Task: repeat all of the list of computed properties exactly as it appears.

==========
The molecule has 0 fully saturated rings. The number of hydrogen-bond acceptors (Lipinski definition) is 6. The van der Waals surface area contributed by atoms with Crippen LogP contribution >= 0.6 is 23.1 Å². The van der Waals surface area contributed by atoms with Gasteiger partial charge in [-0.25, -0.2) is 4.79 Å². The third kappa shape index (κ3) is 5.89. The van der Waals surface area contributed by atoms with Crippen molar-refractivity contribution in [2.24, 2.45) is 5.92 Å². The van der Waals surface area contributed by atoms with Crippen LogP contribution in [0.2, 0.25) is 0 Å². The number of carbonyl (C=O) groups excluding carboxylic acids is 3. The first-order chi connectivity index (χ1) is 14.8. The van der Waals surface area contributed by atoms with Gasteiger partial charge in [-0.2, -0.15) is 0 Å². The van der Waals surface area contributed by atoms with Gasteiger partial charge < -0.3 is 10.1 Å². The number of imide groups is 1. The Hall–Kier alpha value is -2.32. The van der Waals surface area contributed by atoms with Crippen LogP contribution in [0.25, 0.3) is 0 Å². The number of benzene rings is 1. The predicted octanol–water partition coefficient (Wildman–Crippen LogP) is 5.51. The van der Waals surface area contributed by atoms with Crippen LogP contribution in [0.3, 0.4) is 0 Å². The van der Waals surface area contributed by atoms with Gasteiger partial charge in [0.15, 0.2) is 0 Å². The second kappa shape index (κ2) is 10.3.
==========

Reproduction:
The molecule has 0 fully saturated rings. The number of hydrogen-bond acceptors (Lipinski definition) is 6. The van der Waals surface area contributed by atoms with Crippen LogP contribution >= 0.6 is 23.1 Å². The van der Waals surface area contributed by atoms with Gasteiger partial charge in [-0.25, -0.2) is 4.79 Å². The third kappa shape index (κ3) is 5.89. The van der Waals surface area contributed by atoms with Crippen molar-refractivity contribution in [2.24, 2.45) is 5.92 Å². The van der Waals surface area contributed by atoms with Crippen LogP contribution in [0.2, 0.25) is 0 Å². The number of carbonyl (C=O) groups excluding carboxylic acids is 3. The first-order chi connectivity index (χ1) is 14.8. The van der Waals surface area contributed by atoms with Gasteiger partial charge in [-0.2, -0.15) is 0 Å². The van der Waals surface area contributed by atoms with Gasteiger partial charge < -0.3 is 10.1 Å². The number of imide groups is 1. The Hall–Kier alpha value is -2.32. The van der Waals surface area contributed by atoms with Crippen LogP contribution in [0.25, 0.3) is 0 Å². The number of benzene rings is 1. The predicted octanol–water partition coefficient (Wildman–Crippen LogP) is 5.51. The van der Waals surface area contributed by atoms with Crippen LogP contribution in [0.3, 0.4) is 0 Å². The van der Waals surface area contributed by atoms with Gasteiger partial charge in [0.15, 0.2) is 0 Å². The second kappa shape index (κ2) is 10.3.